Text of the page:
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The contents of an interview the NHK International Broadcasting Station had with us has been broadcast in English on the NHK WORLD-JAPAN News.

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The interview can be seen in the Global Trends section of BIZ STREAM (09:22~).

We have transcribed the contents recently broadcast on NHK WORLD-JAPAN News. The program is no longer available on on-demand TV but the contents can be read in this text.

Elephantech-NHKworld

(MC)
Up next we have global trends.
Printed circuit boards are inside all the electronic gadgets we love and use every day.
Unfortunately there is a downside, producing circuit boards generates a massive amount of toxic waste that ultimately needs processing.
Now a Tokyo based startup has come up with a method that minimizes the environmental impact

(Narration)
This venture firm, located on the side street in central Tokyo makes printed-circuit boards, but in a radically different way.
This is how the components are usually made.
First, the board is laminated with copper foil, then the surface is coated with a thin layer of what is called photoresist,
the pattern of the board is made by exposing the photoresist to light.
Finally, various solutions are used to remove the copper and the remaining photoresist.
The entire process generates huge amounts of liquid waste.

(Shinya Shimizu:Co-founder & CEO,Elephantech)
Some companies are even shifting their factories that have high environmental impact to countries with lax regulations.

(Narration)
The venture firm’s manufacturing method involves a high-performance inkjet printer that uses tiny silver particles to draw them lines.
The lines are thin pleaded with copper so they will conduct electricity.
The company says it’s two step method produces only one 13th, the amount of liquid waste.

(Shinya Shimizu:Co-founder & CEO,Elephantech)
This technology is very eco friendly.
I believe it can become indispensable in the production of electronic devices.

(Narration)
A major Japanese manufacturer has teamed with a venture firm.
It has provided factory space and manufacturing knowhow so that mass production can start.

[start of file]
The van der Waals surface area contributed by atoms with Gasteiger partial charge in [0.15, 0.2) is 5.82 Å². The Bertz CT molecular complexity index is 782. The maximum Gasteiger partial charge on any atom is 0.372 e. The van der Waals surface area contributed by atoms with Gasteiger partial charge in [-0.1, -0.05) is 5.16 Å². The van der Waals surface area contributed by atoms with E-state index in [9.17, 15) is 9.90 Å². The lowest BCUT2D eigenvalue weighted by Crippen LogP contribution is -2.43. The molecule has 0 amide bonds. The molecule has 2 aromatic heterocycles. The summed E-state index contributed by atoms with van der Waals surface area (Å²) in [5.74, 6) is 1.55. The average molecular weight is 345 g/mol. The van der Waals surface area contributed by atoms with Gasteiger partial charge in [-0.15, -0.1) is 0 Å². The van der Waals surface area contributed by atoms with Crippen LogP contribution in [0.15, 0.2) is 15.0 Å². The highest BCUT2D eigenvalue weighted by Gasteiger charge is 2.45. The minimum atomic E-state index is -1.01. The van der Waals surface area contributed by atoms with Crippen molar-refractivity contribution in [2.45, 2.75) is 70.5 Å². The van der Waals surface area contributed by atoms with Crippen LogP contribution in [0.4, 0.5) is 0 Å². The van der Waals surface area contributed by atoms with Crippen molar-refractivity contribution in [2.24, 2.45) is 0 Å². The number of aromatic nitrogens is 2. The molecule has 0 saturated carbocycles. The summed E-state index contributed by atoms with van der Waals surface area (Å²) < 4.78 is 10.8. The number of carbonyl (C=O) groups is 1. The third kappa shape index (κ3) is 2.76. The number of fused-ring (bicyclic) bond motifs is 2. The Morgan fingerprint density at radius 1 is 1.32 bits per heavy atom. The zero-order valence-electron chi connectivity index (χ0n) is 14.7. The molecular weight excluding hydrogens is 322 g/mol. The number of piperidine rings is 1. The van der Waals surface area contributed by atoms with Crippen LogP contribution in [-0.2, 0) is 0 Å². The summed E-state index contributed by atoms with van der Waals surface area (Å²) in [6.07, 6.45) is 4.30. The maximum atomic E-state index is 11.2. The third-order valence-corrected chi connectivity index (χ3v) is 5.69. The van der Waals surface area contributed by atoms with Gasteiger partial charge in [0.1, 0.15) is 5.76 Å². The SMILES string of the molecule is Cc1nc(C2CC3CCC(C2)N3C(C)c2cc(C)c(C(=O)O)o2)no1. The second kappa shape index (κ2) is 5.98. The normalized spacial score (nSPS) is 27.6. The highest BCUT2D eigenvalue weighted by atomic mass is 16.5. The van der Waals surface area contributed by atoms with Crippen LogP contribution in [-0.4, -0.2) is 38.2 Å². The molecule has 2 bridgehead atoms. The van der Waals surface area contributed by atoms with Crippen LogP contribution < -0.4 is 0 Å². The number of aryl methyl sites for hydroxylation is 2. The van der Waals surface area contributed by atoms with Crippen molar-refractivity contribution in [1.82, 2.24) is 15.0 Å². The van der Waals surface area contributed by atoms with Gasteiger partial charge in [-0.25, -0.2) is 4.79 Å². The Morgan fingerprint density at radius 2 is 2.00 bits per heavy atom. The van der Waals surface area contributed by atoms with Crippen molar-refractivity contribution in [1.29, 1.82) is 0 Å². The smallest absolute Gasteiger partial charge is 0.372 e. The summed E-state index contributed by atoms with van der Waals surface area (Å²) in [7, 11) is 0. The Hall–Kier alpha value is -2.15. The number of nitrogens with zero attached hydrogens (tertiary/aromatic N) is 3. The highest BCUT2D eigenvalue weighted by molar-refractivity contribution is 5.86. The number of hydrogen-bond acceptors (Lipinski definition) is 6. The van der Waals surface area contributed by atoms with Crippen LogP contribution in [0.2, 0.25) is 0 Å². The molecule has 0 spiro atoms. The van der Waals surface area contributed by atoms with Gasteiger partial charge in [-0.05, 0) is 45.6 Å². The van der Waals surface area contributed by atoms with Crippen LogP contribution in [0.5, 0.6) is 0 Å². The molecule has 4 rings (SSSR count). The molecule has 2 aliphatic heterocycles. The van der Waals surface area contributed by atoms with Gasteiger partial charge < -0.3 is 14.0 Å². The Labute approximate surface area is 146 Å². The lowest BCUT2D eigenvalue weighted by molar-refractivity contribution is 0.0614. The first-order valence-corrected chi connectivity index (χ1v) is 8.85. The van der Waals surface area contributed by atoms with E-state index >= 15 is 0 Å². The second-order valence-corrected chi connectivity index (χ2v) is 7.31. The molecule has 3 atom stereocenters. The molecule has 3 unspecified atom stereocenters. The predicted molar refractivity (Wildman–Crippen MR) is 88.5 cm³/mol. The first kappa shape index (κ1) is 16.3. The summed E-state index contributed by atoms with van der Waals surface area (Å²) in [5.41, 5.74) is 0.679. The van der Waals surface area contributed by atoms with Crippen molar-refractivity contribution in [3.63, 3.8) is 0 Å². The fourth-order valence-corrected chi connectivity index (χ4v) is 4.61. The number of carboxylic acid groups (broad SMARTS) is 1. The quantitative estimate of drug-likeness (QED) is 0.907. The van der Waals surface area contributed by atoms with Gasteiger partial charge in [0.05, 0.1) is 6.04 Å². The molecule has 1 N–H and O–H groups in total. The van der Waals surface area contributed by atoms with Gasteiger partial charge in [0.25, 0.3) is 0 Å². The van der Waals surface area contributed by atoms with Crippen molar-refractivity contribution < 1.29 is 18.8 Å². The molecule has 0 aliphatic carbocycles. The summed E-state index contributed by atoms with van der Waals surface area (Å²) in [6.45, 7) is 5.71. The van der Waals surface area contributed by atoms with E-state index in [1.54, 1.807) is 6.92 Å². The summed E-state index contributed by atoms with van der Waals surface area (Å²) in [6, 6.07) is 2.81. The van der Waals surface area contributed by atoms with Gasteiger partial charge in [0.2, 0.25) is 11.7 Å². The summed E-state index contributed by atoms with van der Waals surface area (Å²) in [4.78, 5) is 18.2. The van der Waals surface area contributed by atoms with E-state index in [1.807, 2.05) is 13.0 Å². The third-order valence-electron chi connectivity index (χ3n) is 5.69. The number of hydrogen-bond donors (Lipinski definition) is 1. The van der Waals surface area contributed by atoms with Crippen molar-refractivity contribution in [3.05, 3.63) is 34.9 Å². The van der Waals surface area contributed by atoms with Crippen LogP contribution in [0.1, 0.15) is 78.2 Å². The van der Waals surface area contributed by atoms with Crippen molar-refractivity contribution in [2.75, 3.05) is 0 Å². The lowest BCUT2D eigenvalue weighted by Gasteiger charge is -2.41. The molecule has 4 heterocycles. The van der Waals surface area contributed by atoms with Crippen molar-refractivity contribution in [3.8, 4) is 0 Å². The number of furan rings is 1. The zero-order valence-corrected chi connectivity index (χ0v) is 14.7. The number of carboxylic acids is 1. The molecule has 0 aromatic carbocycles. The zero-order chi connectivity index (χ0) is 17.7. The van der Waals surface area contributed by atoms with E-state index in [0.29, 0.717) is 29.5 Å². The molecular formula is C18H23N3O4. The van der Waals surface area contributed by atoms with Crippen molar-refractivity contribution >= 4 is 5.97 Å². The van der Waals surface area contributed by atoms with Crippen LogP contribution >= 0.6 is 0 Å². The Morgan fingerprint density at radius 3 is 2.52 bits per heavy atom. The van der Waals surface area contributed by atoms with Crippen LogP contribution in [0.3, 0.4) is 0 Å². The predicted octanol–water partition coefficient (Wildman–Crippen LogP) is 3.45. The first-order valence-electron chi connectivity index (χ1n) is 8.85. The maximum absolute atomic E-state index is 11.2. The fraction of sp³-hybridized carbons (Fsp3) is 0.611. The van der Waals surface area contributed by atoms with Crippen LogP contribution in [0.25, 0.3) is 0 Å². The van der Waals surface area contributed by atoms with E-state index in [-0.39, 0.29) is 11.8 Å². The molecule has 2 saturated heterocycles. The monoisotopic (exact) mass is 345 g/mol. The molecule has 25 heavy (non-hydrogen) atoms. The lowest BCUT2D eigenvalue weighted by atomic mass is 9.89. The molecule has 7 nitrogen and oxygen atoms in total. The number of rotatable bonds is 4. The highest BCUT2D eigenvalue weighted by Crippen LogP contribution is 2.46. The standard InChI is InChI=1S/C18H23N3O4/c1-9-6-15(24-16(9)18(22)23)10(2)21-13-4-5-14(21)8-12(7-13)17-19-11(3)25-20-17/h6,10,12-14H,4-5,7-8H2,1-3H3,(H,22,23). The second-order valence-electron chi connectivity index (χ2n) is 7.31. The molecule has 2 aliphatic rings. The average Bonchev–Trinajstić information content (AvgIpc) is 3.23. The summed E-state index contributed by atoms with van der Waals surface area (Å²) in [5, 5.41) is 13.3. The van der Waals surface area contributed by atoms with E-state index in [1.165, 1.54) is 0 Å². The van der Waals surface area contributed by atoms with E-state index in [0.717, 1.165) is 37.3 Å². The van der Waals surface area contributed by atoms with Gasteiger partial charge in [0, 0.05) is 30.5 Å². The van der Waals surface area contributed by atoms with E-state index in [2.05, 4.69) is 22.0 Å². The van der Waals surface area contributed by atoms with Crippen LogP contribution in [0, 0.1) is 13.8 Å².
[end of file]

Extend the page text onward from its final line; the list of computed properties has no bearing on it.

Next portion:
(Shinya Shimizu:Co-founder & CEO,Elephantech)
If we had to create the entire system from scratch on our own. We would have needed more time, money, and know how.
Being able to work alongside a bigger company is an excellent opportunity.

(Yoichi Kodama:Mitsui Chemicals)
We believe this is a great tide of innovation.
The firm is trying to change the world with its new technology

(Narration)
The venture firm is also working on three dimensional electrical circuits.
A circuit is printed on flat film, and then turned into a 3D structure.
Straight copper lines may break when they expand.
But those made in a vending pattern will stay intact.
This technology can be used to streamline the electrical wiring inside automobile doors and reduce overall weight.

(Shinya Shimizu:Co-founder & CEO,Elephantech)
Cars are sometimes called electronic equipment, you can drive. More electrical wiring will be needed as 5G communications and the Internet of Things, come online,
One passenger car already has about 100 kilograms of wiring.
Without making this lighter, the fuel efficiency of electric cars will be compromised.

(Narration)
With concern for the environment growing alongside demand for smaller and lighter electronic gadgets.
One venture firm is reminding us that it’s often what’s inside that counts.

(MC)
Well this is good news. I mean, many of the things we use have circuit boards in them and we definitely need to be aware of the environmental impacts here.
What do you think of the startup?

NHK-Elephantech(Guest)
well,you notice the CEOs wearing the same pin.

(MC)
Ah, okay. There it is right behind us

(Guest)
This is the SDGs, which is a sustainable development goals, which was initiated by the United Nations in 2015, and there’s 17 goals and do leave nobody behind by the year 2030.
And when it number six is clean water. Number 12 is responsible consumption and production, so obviously that this company is right on track.

(MC)
Yeah

(Guest)
And it’s not about restricting the company’s you see you guys you can see it’s actually creating new value right.

(MC)
Yes. Yeah. And you know, I think there’s a lot more pressure on companies to be more aware and mindful of the type of waste that they’re letting out. In your opinion, is Japan doing enough to go in that right direction?

(Guest)
Definitely in the right direction.
We could definitely anybody could do more,
and it’s I’m very encouraged that this company is collaborating with large companies,
smaller companies young companies they have the vision they have the passion to technology, but they don’t have the capital, they don’t have infrastructure,
guess what, larger company do. And so, and they can collaborate, magic,

(MC)
Are we seeing a lot more of this happening?

(Guest)
I see other cases actually so yes I think it will increase more and more.

(MC)
Fantastic.

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